There was a lot in yesterday’s Budget, but not a lot from a tax point of view. The key point affecting dental practice owners and aspiring owners is the cut to Entrepreneurs’ Relief (ER). ER gave people selling their company a lower Capital Gains Tax on the first £10m of gains (10% rather than the usual 20%). The £10m has been reduced to £1m, the level it was in 2008, when ER was created.
That doesn’t seem very conservative, although in light of the manifesto pledge to review it, and rumours that it would be scrapped, perhaps practice owners can be thankful there is any ER left at all. But this is obviously bad if you are selling your practice.
I wonder what happens if the seemingly inevitable recession hits, though. The measures in this Budget to insulate the hospitality/travel industry show that things are getting serious. There is £30bn for small businesses, with business rates cut for many industries and sick pay rules extended for individuals affected by the Cornoavirus. So there is going to be a recession. Maybe not a long one. The bounceback depends on how long coronavirus takes to clear off.
There were some silver linings, though:
- The personal allowance remains at £12.5k
- The employment allowance is increasing to £4k, to help “compensate” for minimum wage increases
- Sick pay is being extended and becoming reclaimable (subject to certain conditions no doubt)
- Government backed loans are being made available to cover working capital shortfalls.
But where could this lead? The big corporates like Dentex are building big portfolios of dental practices in order to flog them as a package to institutional investors like pension companies. They might buy practices based on a valuation of eight times EBITDA with the goal of getting 14 times EBITDA when they sell. If prospective institutional investors suffer massive losses in a stock market crash that gameplan begins to look shaky. If it doesn’t have a viable exit plan in the form of a credible buyer, it will stop buying practices.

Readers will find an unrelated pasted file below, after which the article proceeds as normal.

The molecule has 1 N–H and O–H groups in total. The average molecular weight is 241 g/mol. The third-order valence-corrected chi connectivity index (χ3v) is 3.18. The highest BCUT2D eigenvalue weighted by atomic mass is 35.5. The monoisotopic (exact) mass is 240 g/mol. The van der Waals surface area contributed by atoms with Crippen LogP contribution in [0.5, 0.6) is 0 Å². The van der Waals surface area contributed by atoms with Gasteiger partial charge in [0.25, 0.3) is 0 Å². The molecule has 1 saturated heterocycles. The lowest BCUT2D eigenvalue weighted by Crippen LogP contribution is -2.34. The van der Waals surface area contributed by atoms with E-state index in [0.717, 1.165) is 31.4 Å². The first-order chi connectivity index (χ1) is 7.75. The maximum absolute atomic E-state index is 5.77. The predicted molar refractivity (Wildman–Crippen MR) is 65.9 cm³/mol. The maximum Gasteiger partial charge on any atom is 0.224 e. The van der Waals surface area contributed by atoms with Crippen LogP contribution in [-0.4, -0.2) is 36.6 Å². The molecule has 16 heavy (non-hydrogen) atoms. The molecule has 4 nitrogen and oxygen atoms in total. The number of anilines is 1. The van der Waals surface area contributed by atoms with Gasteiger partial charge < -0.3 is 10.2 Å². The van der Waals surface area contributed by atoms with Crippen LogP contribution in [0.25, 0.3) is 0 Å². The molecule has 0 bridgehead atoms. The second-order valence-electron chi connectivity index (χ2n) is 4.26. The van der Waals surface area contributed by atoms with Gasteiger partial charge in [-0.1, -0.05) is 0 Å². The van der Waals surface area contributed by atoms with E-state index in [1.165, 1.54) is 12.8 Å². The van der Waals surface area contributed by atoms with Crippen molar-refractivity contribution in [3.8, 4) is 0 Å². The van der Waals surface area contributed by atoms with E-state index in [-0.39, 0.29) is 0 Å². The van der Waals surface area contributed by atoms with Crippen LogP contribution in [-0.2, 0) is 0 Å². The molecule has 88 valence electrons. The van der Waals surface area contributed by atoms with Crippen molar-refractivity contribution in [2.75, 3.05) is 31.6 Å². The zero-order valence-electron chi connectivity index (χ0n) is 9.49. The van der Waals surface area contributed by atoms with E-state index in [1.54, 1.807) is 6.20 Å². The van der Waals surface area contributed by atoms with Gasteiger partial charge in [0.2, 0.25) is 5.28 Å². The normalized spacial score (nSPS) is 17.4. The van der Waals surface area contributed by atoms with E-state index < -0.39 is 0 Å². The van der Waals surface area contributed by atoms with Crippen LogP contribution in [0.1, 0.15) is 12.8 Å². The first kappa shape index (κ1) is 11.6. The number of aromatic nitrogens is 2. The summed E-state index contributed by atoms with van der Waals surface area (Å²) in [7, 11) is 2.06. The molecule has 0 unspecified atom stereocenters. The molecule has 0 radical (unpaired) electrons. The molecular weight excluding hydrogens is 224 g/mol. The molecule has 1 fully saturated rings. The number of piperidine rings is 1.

So Dentex and other big corporates might not be in the place they were expecting to be in 10 years, or whenever their exit was supposed to happen. If they stop buying, who is buying? Could goodwill prices crash as a result? It could go the other way too, with institutional investors seeing dental practices as a particularly safe port in a treacherous sea. The thing we can be sure of is that things will change as a result of this recession.
Another counterintuitive measure in this Budget was changes to pension rules for GPs and consultants who ‘earn too much’. If they earn above £200k they will continue to be penalised through lower pension contributions. This is the government trying to fix a problem it created itself a couple of years ago but, like with ER, it’s difficult to see what the point is in relation to conservative, free market values. If there is one.
Finally, there has been confirmation that the IR35 rules — which define your responsibilities as an employer vis-a-vis contractors – are going ahead, and will be coming into effect on April 6. This was announced a couple of weeks ago, separately to the Budget.
If you’d like to discuss any of the points raised above or want to arrange a full review of your tax position, get in touch, we’re here to help.